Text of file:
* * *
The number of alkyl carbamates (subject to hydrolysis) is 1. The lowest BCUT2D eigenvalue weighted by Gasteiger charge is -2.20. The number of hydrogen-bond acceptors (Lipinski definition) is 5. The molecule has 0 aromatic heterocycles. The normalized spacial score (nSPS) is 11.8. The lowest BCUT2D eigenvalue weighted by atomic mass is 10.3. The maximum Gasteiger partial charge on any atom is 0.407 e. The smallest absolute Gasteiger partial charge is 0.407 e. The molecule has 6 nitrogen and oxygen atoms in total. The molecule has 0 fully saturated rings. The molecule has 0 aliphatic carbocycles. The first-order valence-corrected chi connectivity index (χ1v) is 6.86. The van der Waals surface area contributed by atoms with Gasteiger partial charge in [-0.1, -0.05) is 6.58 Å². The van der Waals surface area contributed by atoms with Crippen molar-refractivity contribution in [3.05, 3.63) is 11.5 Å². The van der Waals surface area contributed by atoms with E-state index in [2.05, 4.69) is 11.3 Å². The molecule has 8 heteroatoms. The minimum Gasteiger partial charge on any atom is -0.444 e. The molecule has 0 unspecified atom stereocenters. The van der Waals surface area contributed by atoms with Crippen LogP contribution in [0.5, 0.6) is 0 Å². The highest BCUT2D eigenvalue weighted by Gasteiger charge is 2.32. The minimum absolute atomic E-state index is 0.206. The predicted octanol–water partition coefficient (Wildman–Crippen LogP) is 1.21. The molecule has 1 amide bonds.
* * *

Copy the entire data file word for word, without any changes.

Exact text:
The number of alkyl carbamates (subject to hydrolysis) is 1. The lowest BCUT2D eigenvalue weighted by Gasteiger charge is -2.20. The number of hydrogen-bond acceptors (Lipinski definition) is 5. The molecule has 0 aromatic heterocycles. The normalized spacial score (nSPS) is 11.8. The lowest BCUT2D eigenvalue weighted by atomic mass is 10.3. The maximum Gasteiger partial charge on any atom is 0.407 e. The smallest absolute Gasteiger partial charge is 0.407 e. The molecule has 6 nitrogen and oxygen atoms in total. The molecule has 0 fully saturated rings. The molecule has 0 aliphatic carbocycles. The first-order valence-corrected chi connectivity index (χ1v) is 6.86. The van der Waals surface area contributed by atoms with Gasteiger partial charge in [-0.1, -0.05) is 6.58 Å². The van der Waals surface area contributed by atoms with Crippen molar-refractivity contribution in [3.05, 3.63) is 11.5 Å². The van der Waals surface area contributed by atoms with E-state index in [2.05, 4.69) is 11.3 Å². The molecule has 8 heteroatoms. The minimum Gasteiger partial charge on any atom is -0.444 e. The molecule has 0 unspecified atom stereocenters. The van der Waals surface area contributed by atoms with Crippen LogP contribution in [0.5, 0.6) is 0 Å². The highest BCUT2D eigenvalue weighted by Gasteiger charge is 2.32. The minimum absolute atomic E-state index is 0.206. The predicted octanol–water partition coefficient (Wildman–Crippen LogP) is 1.21. The molecule has 1 amide bonds.